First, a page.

Iowa Men's Basketball

Joe Wieskamp and North Linn Lynx shine in Cedar Rapids

Iowa recruit puts in 38 points against Iowa City High

Muscatine's Joe Wieskamp takes a 3-point shot over Iowa City High's Ry Threlkeld-Weigand at the US Cellular Center in Cedar Rapids on Saturday. (Cliff Jette/The Gazette)
Muscatine's Joe Wieskamp takes a 3-point shot over Iowa City High's Ry Threlkeld-Weigand at the US Cellular Center in Cedar Rapids on Saturday. (Cliff Jette/The Gazette)

CEDAR RAPIDS — Joe Wieskamp played his first basketball game here since last February. Here’s the updated scouting report on him:

He’s still really good.

The 2018-19 Iowa Hawkeyes freshman-to-be and his Muscatine team with a 76-57 win over Iowa City High Saturday afternoon in the fourth game of a boys’ hoops sextuple-header at the U.S. Cellular Center.

Wieskamp had 38 points despite getting double-teamed throughout the contest. He made four 3-pointers in six tries, scored in transition, scored on knifes through the paint, scored by making eight of his nine free throws ... scored, period.

“He’s the best finisher in the state,” said his head coach, Gary Belger. How that is qualified is unknown, but I believe it. Wieskamp looks ready for big-college ball today. This is a fluid, athletic, skilled guy with the body and instincts of a big-time player.

Is that too much hype for a prep? Maybe. Maybe not. You see a 6-foot-6 player who drops in 34.4 points per game and collars 15 rebounds like he did Saturday, and who looks for the open man when he has the ball? You’re seeing a rare bird in Iowa.

“We had other guys step up today,” Wieskamp said after his team snapped a three-game losing streak, including a 59-50 decision to Pleasant Valley the night before in which he scored 72 percent of his team’s points.

The Muskies (7-5) will have to pull at least one postseason upset if they are to get Wieskamp to the state tournament for the first time. Or rather, if he is to get them there. But he doesn’t complain about not having the supporting cast like the one, say, fellow blue-chip future Hawkeye Patrick McCaffery has at Iowa City West.


“Absolutely,” Wieskamp responded when asked if his team can get to state. “That’s our main goal this season.”

As to how he’s a different player from last season, which ended with an 83-44 Class 4A substate loss to West in Cedar Rapids, he said “I think I try to create my shot a lot more, create shots for teammates, and am just trying to develop for the next level.”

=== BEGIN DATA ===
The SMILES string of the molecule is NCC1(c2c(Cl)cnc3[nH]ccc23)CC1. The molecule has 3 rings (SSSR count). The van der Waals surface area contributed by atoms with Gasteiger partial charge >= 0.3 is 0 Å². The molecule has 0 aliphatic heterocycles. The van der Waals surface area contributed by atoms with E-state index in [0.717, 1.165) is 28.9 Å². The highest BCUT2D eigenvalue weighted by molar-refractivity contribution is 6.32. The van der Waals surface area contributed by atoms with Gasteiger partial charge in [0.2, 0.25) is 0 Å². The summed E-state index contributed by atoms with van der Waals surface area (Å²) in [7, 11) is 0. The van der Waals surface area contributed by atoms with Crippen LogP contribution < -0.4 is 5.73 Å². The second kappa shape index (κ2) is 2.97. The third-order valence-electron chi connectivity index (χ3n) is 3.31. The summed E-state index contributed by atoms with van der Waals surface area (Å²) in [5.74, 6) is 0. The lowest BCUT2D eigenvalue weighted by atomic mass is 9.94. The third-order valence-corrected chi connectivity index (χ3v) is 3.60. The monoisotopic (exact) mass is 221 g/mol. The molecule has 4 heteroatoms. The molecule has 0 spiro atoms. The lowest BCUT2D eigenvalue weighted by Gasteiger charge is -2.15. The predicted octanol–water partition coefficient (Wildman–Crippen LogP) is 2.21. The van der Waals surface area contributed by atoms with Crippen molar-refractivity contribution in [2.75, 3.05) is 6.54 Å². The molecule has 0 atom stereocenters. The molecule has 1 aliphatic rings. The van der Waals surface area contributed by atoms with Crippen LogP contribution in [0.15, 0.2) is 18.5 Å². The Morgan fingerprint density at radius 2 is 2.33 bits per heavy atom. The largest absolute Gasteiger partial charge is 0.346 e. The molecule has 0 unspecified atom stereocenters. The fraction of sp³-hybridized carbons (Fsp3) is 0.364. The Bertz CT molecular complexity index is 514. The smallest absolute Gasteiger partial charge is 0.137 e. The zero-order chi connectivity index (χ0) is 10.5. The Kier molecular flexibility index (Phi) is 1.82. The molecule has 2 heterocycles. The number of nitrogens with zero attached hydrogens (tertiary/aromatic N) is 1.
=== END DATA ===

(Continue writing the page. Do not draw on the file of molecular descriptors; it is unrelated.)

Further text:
While Muscatine would celebrate reaching state, North Linn won’t be happy unless it wins the Class 1A championship. You’ll be living dangerously if you bet against the second-ranked Lynx.

Highlights: North Linn vs. Maquoketa Valley

They improved to 15-0 a few hours before Muscatine’s game, drubbing Maquoketa Valley, 88-20.

That’s been the story of North Linn’s season. It hasn’t had a close contest. Perhaps it will get one before the state tourney. Perhaps not.

Using full-court pressure, the Lynx ran to a 24-0 lead in the first five minutes. They took off the press after the first quarter, but their feet don’t know how to leave the gas pedal. It’s go-go-go.

They led 61-11 at halftime. The starters, led by terrific guards Ryan Miller and Jake Hilmer, were pulled early in the third quarter. Miller had 24 points. Hilmer had 12 assists and 6 steals. No team in the state has more assists or steals.

Some of the scores North Linn has won by this season are 105-8, 115-31, 102-26 and 111-28. The Lynx score 93.3 points per game, allow 36.


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“We prepare every game expecting it to be competitive,” North Linn Co-Coach Mike Hilmer said. “Our goal is to get the game to our tempo and let the chips fall where they may.”

The Lynx were 27-1 last season. They lost to Gladbrook-Reinbeck in the 1A semifinals. Every player is back from that team, and all have unfinished business.

Maquoketa Valley Coach Creig Dunlap said North Linn “has great kids and great coaches. It’s a great group.”

As for his own team, “We have great kids. I wouldn’t be coaching if we didn’t. We have a great bunch of seniors. I’ve been working with them since they were eighth-graders.

“Sometimes, other teams are just better. I always think we could do better, but right now we’re down three point guards (to injuries) and our post player tore his ACL before Christmas.

“After the game we talked about starting over after this one. We can do a better job executing the things we work on. Not just plays and defenses, but the little things.”

You work with what you have and do the best you can. The rest of it is just statistics.


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